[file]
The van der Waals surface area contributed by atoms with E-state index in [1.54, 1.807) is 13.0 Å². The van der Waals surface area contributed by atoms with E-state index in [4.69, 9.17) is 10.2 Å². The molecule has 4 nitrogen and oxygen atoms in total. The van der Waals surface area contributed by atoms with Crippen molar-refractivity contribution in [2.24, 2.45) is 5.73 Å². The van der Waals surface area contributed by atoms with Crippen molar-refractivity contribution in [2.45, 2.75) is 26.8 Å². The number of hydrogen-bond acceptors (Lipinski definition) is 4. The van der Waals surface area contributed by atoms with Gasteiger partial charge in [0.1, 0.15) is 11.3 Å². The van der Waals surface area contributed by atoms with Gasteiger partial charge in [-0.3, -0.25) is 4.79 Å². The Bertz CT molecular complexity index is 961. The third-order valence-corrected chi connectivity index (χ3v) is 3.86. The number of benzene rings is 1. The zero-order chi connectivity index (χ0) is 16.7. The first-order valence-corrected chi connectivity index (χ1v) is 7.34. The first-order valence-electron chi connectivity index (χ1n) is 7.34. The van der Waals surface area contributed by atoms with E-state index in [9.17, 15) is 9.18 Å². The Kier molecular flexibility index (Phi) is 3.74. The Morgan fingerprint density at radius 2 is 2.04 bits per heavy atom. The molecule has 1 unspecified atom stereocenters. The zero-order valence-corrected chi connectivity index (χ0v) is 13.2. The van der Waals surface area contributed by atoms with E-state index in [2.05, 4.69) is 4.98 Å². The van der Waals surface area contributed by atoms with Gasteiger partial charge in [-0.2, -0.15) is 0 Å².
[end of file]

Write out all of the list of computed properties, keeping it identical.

The van der Waals surface area contributed by atoms with E-state index in [1.54, 1.807) is 13.0 Å². The van der Waals surface area contributed by atoms with E-state index in [4.69, 9.17) is 10.2 Å². The molecule has 4 nitrogen and oxygen atoms in total. The van der Waals surface area contributed by atoms with Crippen molar-refractivity contribution in [2.24, 2.45) is 5.73 Å². The van der Waals surface area contributed by atoms with Crippen molar-refractivity contribution in [2.45, 2.75) is 26.8 Å². The number of hydrogen-bond acceptors (Lipinski definition) is 4. The van der Waals surface area contributed by atoms with Gasteiger partial charge in [0.1, 0.15) is 11.3 Å². The van der Waals surface area contributed by atoms with Gasteiger partial charge in [-0.3, -0.25) is 4.79 Å². The Bertz CT molecular complexity index is 961. The third-order valence-corrected chi connectivity index (χ3v) is 3.86. The number of benzene rings is 1. The zero-order chi connectivity index (χ0) is 16.7. The first-order valence-corrected chi connectivity index (χ1v) is 7.34. The first-order valence-electron chi connectivity index (χ1n) is 7.34. The van der Waals surface area contributed by atoms with E-state index in [9.17, 15) is 9.18 Å². The Kier molecular flexibility index (Phi) is 3.74. The Morgan fingerprint density at radius 2 is 2.04 bits per heavy atom. The molecule has 1 unspecified atom stereocenters. The zero-order valence-corrected chi connectivity index (χ0v) is 13.2. The van der Waals surface area contributed by atoms with E-state index in [2.05, 4.69) is 4.98 Å². The van der Waals surface area contributed by atoms with Gasteiger partial charge in [-0.2, -0.15) is 0 Å².